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Two sets of identical twins provide the basis for ongoing incidents of mistaken identity, within a lively plot of quarrels, arrests, and a grand courtroom denouement. One of Shakespeare's earliest dramatic efforts, the play abounds in his trademark conceits, puns, and other forms of fanciful wordplay, foreshadowing his later and greater comedies. 

Let's set the scene...

After Rory receives a D on a test in her literature class, she's determined to bring her grades up.  Mr. Medina announces an upcoming test on our man, Billy Shakes!  After Lorelai inadvertently learns of Rory's less-than-stellar grade during a parent-teacher conference, she devotes her time to helping Rory prepare. And in this scene, we learn that Lorelai's math skills are on par with my own.

Lorelai: ‘The Comedy of Errors’ - written?
Rory: 1590
Lorelai: Published?
Rory: 1698
Lorelai: Ooh 1623 - close
Rory: How is 1623 close?
Lorelai: You got the ‘16’ part right.
Rory: I was off by 75 years
Lorelai: Well anything under 100 years is close.
Rory: What kind of rule is that?


My thoughts:

The last time I read any Shakespeare was in high school... so I was properly intimidated by episode four.  And, I was pleasantly surprised.  I remember struggling through Hamlet and Macbeth with the assistance of study guides, Cliffs Notes and my English teacher's guidance.  Like most, Old English isn't something easily grasped by my brain that is otherwise filled with song lyrics, Beatles trivia and quotes from Friends.  However, it wasn't so scary or difficult this time.  I have a feeling that starting with one of his shorter plays helped a lot.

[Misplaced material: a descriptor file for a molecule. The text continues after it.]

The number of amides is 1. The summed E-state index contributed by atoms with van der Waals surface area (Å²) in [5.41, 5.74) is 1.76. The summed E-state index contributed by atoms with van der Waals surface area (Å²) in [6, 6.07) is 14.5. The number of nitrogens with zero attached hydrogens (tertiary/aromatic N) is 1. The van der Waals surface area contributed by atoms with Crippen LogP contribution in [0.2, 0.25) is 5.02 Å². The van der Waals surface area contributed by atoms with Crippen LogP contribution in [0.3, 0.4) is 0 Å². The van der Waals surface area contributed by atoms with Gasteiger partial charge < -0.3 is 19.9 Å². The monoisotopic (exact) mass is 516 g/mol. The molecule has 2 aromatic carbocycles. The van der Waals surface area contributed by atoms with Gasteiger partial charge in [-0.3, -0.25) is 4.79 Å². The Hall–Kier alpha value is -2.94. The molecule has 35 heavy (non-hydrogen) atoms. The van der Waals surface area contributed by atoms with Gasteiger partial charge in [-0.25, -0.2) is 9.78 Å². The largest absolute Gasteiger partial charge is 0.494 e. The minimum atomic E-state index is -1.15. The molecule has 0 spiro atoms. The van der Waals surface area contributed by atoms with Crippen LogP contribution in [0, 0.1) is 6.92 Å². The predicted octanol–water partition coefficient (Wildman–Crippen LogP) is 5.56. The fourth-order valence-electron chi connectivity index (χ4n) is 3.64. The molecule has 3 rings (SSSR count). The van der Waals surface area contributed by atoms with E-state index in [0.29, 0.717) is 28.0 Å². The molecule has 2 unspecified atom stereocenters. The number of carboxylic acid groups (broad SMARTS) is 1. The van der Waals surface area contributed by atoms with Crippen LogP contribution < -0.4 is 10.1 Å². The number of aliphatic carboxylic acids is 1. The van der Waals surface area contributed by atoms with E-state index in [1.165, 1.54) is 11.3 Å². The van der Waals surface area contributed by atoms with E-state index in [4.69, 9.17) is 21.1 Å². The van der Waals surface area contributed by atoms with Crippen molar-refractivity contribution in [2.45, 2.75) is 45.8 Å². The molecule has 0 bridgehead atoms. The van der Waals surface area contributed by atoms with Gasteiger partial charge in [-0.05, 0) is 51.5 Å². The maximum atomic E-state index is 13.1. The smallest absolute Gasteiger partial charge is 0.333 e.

Essentially, The Comedy of Errors reminded me of an episode of Three's Company.  Instead of Jack, Chrissy and Janet... we had The Antopholi and The Dromios.  Instead of Mrs. & Mr. Roper (or, as in the later years, Ralph Furley)... we had Duke Solinus and Adriana.  And the hilarity (and confusion) ensues.  "Slapstick" and "madcap" aren't words that necessarily spring to mind when one thinks of Shakespeare, but the man can certainly write a comedy!  


I have read that scholars argue that there is little depth and character analysis in this particular work, but I can see this as a commentary on how so many of life's problems can be attributed to mere misunderstanding.  Shakespeare also ventured into the topics of class systems, marriage, adultery, and adult relationships throughout his short five acts.  The Comedy of Errors is also one of only two plays written by the Bard that observe Aristotle's rules of classical unities.  The classical unities (for those not in the know... or for those, like me who haven't yet Wikipedia'd it) consist of:

Unity of action- a play should have one main action that it follows, with no or few subplots.

Unity of place - a play should cover a single physical space and should not attempt to compress geography, nor should the stage represent more than one place.

Unity of time- the action in a play should take place over no more than 24 hours.




Who do I see reading this in the Stars Hollow gazebo?

I believe that Emily would appreciate the humor and conflict in The Comedy of Errors.  And I also think she'd love to namedrop to the other DAR darlings that she's currently reading William Shakespeare.

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